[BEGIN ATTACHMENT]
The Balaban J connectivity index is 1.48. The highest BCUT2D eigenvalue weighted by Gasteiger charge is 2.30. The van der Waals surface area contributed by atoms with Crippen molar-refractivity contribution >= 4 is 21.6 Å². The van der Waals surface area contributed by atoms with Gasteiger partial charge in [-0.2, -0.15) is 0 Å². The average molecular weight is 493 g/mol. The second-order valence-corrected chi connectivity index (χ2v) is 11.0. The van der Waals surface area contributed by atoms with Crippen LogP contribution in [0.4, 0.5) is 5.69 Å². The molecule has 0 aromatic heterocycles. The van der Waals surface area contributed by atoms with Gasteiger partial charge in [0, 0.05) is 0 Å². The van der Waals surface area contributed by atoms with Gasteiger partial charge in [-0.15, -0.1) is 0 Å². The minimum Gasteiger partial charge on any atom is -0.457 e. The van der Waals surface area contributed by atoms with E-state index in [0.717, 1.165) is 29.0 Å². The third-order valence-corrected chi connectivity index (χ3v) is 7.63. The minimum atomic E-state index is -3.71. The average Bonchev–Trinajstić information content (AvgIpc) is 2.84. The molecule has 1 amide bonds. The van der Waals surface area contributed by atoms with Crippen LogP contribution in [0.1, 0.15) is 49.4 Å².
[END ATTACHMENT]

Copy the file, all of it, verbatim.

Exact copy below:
The Balaban J connectivity index is 1.48. The highest BCUT2D eigenvalue weighted by Gasteiger charge is 2.30. The van der Waals surface area contributed by atoms with Crippen molar-refractivity contribution >= 4 is 21.6 Å². The van der Waals surface area contributed by atoms with Gasteiger partial charge in [-0.2, -0.15) is 0 Å². The average molecular weight is 493 g/mol. The second-order valence-corrected chi connectivity index (χ2v) is 11.0. The van der Waals surface area contributed by atoms with Crippen LogP contribution in [0.4, 0.5) is 5.69 Å². The molecule has 0 aromatic heterocycles. The van der Waals surface area contributed by atoms with Gasteiger partial charge in [0, 0.05) is 0 Å². The van der Waals surface area contributed by atoms with Gasteiger partial charge in [-0.15, -0.1) is 0 Å². The minimum Gasteiger partial charge on any atom is -0.457 e. The van der Waals surface area contributed by atoms with E-state index in [0.717, 1.165) is 29.0 Å². The third-order valence-corrected chi connectivity index (χ3v) is 7.63. The minimum atomic E-state index is -3.71. The average Bonchev–Trinajstić information content (AvgIpc) is 2.84. The molecule has 1 amide bonds. The van der Waals surface area contributed by atoms with Crippen LogP contribution in [0.1, 0.15) is 49.4 Å².